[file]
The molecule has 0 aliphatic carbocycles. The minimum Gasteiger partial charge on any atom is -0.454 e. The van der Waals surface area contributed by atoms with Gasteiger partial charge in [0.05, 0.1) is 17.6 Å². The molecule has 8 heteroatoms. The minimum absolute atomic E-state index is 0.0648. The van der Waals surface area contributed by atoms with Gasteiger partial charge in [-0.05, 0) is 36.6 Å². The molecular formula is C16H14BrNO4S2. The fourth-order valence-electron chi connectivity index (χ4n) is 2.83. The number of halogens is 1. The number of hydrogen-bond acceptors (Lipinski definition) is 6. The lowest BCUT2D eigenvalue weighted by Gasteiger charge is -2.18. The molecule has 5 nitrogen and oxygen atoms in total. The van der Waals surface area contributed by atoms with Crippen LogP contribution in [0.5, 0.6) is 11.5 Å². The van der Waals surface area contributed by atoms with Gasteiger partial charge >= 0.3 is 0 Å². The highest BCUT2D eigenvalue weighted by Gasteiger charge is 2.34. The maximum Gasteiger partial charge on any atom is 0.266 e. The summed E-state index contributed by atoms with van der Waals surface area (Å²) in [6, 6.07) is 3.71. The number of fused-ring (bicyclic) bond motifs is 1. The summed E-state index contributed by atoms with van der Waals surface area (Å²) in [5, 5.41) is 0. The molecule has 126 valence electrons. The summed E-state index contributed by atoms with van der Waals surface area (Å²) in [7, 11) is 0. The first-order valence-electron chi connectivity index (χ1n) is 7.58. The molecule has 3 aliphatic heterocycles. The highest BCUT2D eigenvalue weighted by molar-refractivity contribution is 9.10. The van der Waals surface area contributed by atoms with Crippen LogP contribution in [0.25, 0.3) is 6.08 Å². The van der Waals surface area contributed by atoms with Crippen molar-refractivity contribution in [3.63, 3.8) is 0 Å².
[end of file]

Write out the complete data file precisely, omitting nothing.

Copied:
The molecule has 0 aliphatic carbocycles. The minimum Gasteiger partial charge on any atom is -0.454 e. The van der Waals surface area contributed by atoms with Gasteiger partial charge in [0.05, 0.1) is 17.6 Å². The molecule has 8 heteroatoms. The minimum absolute atomic E-state index is 0.0648. The van der Waals surface area contributed by atoms with Gasteiger partial charge in [-0.05, 0) is 36.6 Å². The molecular formula is C16H14BrNO4S2. The fourth-order valence-electron chi connectivity index (χ4n) is 2.83. The number of halogens is 1. The number of hydrogen-bond acceptors (Lipinski definition) is 6. The lowest BCUT2D eigenvalue weighted by Gasteiger charge is -2.18. The molecule has 5 nitrogen and oxygen atoms in total. The van der Waals surface area contributed by atoms with Crippen LogP contribution in [0.5, 0.6) is 11.5 Å². The van der Waals surface area contributed by atoms with Gasteiger partial charge >= 0.3 is 0 Å². The highest BCUT2D eigenvalue weighted by Gasteiger charge is 2.34. The maximum Gasteiger partial charge on any atom is 0.266 e. The summed E-state index contributed by atoms with van der Waals surface area (Å²) in [6, 6.07) is 3.71. The number of fused-ring (bicyclic) bond motifs is 1. The summed E-state index contributed by atoms with van der Waals surface area (Å²) in [5, 5.41) is 0. The molecule has 126 valence electrons. The summed E-state index contributed by atoms with van der Waals surface area (Å²) in [7, 11) is 0. The first-order valence-electron chi connectivity index (χ1n) is 7.58. The molecule has 3 aliphatic heterocycles. The highest BCUT2D eigenvalue weighted by molar-refractivity contribution is 9.10. The van der Waals surface area contributed by atoms with Crippen LogP contribution in [0.25, 0.3) is 6.08 Å². The van der Waals surface area contributed by atoms with Crippen molar-refractivity contribution in [3.63, 3.8) is 0 Å².